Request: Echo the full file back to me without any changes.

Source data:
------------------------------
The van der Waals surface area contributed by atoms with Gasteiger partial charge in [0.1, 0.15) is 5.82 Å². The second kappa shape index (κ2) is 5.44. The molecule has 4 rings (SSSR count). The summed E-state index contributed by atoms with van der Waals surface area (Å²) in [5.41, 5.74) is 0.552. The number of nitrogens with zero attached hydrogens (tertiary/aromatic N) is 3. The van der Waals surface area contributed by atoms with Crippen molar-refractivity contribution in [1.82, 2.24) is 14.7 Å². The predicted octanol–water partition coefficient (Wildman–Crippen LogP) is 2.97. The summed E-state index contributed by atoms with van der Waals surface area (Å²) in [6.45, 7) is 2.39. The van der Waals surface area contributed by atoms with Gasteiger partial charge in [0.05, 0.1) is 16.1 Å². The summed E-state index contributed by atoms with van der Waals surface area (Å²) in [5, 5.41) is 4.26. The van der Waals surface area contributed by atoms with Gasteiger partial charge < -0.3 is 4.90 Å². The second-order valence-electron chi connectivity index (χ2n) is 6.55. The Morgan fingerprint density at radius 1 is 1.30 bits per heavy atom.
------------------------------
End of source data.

The van der Waals surface area contributed by atoms with Gasteiger partial charge in [0.1, 0.15) is 5.82 Å². The second kappa shape index (κ2) is 5.44. The molecule has 4 rings (SSSR count). The summed E-state index contributed by atoms with van der Waals surface area (Å²) in [5.41, 5.74) is 0.552. The number of nitrogens with zero attached hydrogens (tertiary/aromatic N) is 3. The van der Waals surface area contributed by atoms with Crippen molar-refractivity contribution in [1.82, 2.24) is 14.7 Å². The predicted octanol–water partition coefficient (Wildman–Crippen LogP) is 2.97. The summed E-state index contributed by atoms with van der Waals surface area (Å²) in [6.45, 7) is 2.39. The van der Waals surface area contributed by atoms with Gasteiger partial charge in [0.05, 0.1) is 16.1 Å². The summed E-state index contributed by atoms with van der Waals surface area (Å²) in [5, 5.41) is 4.26. The van der Waals surface area contributed by atoms with Gasteiger partial charge < -0.3 is 4.90 Å². The second-order valence-electron chi connectivity index (χ2n) is 6.55. The Morgan fingerprint density at radius 1 is 1.30 bits per heavy atom.